ITR: An Agent-Based Negotiation Framework for the Robust Design of Active-Passive Hybrid Piezoelectric Vibration Control Networks

Project: Research project

Project Details


PI's Name, Institution: Kon-Well Wang, Penn State University

Proposal Number: 0218597

Proposal Title: ITR - An Agent-Based Negotiation Framework for the Robust Design of Active-Passive Hybrid Piezoelectric Vibration Control Networks

Project Abstract

The objective of the proposed research is to investigate novel information technology (IT)-based approach for synthesizing electromechanically optimized smart structures. Specifically, we will develop an Agent-based Negotiation framework for the robust design of large-scale active-passive hybrid piezoelectric networks (APPN) for structural vibration control. The framework is to assist the designer in making high-level design decisions (e.g., the selection of circuit topology) and in analyzing the tradeoff among conflicting design objectives, which include the robustness requirement for dealing with model uncertainty. The research tasks include methodology development, system analysis, and experimental investigation. The goal of the education plan is to integrate the research with various educational programs at Penn State and achieve a broad range of impact on student learning.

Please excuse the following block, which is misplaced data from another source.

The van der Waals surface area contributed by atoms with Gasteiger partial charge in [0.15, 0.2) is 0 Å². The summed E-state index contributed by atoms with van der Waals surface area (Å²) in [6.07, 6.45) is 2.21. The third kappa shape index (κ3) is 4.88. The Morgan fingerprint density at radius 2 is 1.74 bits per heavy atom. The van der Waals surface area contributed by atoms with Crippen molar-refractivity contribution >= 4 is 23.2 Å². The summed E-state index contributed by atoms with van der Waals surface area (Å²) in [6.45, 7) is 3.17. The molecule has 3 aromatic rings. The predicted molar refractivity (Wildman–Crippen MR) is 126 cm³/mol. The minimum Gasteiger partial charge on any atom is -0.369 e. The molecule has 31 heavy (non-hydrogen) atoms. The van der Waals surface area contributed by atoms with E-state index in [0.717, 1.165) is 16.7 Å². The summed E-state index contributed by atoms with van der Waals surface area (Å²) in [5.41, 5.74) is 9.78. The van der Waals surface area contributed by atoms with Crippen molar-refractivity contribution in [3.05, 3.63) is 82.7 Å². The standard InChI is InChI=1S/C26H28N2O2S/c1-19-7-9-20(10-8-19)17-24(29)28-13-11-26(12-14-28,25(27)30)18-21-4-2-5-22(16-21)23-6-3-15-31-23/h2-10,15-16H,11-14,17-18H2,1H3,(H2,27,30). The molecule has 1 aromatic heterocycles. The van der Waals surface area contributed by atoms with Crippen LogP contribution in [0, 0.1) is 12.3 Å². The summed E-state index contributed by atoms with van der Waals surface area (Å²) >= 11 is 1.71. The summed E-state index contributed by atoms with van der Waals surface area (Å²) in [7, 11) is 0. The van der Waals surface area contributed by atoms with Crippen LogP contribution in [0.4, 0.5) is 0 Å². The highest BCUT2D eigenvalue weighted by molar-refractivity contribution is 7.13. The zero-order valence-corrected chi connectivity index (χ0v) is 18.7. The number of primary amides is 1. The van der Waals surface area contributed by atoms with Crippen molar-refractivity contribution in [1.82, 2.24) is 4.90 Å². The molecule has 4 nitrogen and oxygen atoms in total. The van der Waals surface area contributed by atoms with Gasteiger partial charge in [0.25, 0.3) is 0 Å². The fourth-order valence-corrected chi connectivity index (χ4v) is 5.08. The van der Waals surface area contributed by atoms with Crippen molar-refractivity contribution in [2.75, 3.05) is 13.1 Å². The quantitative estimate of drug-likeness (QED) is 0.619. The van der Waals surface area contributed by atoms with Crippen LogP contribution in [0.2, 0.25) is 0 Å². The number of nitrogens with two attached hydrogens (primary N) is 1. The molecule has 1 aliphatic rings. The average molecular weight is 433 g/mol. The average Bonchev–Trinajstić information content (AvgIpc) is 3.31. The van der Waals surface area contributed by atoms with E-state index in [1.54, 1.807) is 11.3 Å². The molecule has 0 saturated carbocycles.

The significance and impacts are: (a) This study will be a pioneer effort exploring the feasibility of utilizing IT to optimally tailor a large-scale electro-mechanically coupled smart structure system, considering design uncertainties, tradeoffs, and circuit topology selections. (b) The investigation will have significant impacts on agent-based technology because it addresses the increasingly important issue of negotiation among a structured team of collaborative agents. It can increase the scalability of agent teams and enable them to adapt themselves to avoid cognitive overload in complex domains such as distributed decision makings. (c) The research will have broad influence on many engineering systems. The automotive, aerospace, manufacturing, instrumentation and many other industries will benefit from the vibration control technologies developed based on the outcome of this investigation. (d) The educational efforts will have broad impact on teaching the next generation of engineers and IT workforce to utilize modern computer technology for solving large-scale complex engineering problems with uncertainties and conflicting design requirements.

Effective start/end date1/1/0312/31/06


  • National Science Foundation: $350,000.00


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